Have you ever felt melancholic, looking at the very last strawberries of the market during fall season? Have you ever felt the irrepressible need to buy one more basket of eggplants (so plump and juicy and shiny) to cook something spectacular with them before they disappear again for a whole year? Have you ever wished for the already vanished taste of such fleeting delicacies as raspberries, zuchini or garlic blossoms, Romanesco broccoli, Mount Royal plums or blue Concord grapes?
Japanese language has a beautiful word for these last moments to enjoy a fresh produce, or already regret its disappearance: Nagori (名残 – “memory, relic”). The quintessential short-lived pleasure, a mix of joy and regret. Nagori is the food equivalent of Augusts’ last outdoor swim, of the little summer dress you wear one last time before folding it for winter, of the way we linger on terraces to retain the sun, even if it’s already a little bit too cold.
Choosing local produce in season is important for countless reasons, whether ecological, financial or ethical (not to mention culinary). If you need a few more, here they are:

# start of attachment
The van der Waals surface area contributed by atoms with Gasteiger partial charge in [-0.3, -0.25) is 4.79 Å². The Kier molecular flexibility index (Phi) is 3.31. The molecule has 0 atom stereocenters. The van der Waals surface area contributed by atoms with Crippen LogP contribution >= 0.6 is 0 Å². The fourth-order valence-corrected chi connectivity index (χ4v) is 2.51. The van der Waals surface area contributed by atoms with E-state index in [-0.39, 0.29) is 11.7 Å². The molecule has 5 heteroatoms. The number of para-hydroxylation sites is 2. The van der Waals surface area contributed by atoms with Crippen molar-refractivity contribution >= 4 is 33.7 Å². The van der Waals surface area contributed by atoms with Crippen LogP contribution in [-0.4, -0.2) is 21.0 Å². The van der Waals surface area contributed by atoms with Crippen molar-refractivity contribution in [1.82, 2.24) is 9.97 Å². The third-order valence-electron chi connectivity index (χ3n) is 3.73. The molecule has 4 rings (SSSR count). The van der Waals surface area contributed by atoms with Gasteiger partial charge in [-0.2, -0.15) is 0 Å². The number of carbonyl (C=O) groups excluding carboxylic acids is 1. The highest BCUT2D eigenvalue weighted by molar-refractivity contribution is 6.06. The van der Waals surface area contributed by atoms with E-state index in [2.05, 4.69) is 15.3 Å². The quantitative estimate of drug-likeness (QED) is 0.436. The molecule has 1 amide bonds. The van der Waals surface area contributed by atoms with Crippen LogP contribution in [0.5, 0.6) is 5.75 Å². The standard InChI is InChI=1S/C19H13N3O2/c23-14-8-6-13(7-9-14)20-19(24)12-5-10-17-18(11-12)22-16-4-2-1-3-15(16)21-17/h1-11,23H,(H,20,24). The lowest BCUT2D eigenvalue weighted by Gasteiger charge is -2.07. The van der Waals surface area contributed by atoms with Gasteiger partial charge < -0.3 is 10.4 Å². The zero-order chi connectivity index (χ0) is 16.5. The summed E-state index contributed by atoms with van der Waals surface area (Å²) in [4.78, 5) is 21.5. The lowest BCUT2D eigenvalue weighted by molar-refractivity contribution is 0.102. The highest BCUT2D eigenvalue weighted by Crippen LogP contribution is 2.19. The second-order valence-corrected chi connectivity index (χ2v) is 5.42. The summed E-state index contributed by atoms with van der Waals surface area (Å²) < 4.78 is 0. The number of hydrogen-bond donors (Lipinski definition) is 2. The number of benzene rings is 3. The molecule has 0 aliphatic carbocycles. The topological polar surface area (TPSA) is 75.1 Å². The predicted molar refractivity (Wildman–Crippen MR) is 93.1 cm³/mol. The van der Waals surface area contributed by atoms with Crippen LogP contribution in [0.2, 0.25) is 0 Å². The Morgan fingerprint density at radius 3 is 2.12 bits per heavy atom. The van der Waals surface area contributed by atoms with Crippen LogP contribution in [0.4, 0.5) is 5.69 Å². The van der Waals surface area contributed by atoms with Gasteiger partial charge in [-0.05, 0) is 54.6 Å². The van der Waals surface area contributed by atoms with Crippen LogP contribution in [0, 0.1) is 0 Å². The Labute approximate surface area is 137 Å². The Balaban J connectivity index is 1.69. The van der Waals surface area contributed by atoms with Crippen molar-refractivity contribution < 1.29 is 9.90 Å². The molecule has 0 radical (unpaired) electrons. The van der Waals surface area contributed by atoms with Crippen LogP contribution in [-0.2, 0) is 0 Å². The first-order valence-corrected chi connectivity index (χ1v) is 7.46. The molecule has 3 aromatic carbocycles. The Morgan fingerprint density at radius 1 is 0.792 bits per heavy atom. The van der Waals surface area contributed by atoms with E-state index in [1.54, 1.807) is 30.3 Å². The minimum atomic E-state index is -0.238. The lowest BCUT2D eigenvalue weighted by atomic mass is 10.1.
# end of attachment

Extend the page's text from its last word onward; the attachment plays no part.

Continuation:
Hashiri (走り “first”, “running”), the heavenly taste of very first seasonal produce like spring potatoes, early blueberries and string beans.
Shun (旬 –“season”») or sakari, when a fruit or a vegetable is at its full glory, sun-kissed peaches and fragrant tomatoes for example.
And isn’t the taste infinitely better when you’ve patiently waited all winter long, without buying those giant and tasteless California-grown strawberries? Yay to seasonality.
So, it’s in a very nagori state of mind that we made this scrumptious Strawberry crumble recipe from Trois fois par jour. We just skipped the sugar in the strawberries (only a drizzle of maple syrup and cinnamon) along with ¼ of the recommended butter and brown sugar in the crust, to bring out the natural sweetness and tartness of wonderful Quebec strawberries. These autumn red fruits are still available and succulent, but hurry up if you want to enjoy them one last time before next year. (If you shop at Jean Talon market, we encourage you to make a small detour via Pile ou Glace on St-Laurent: their vanilla gelato will be perfect with warm crumble, and they’re not stingy about the portions).
 Such grandiloquent plans usually turn into large amounts of rather bad spaghetti sauce, unfortunately.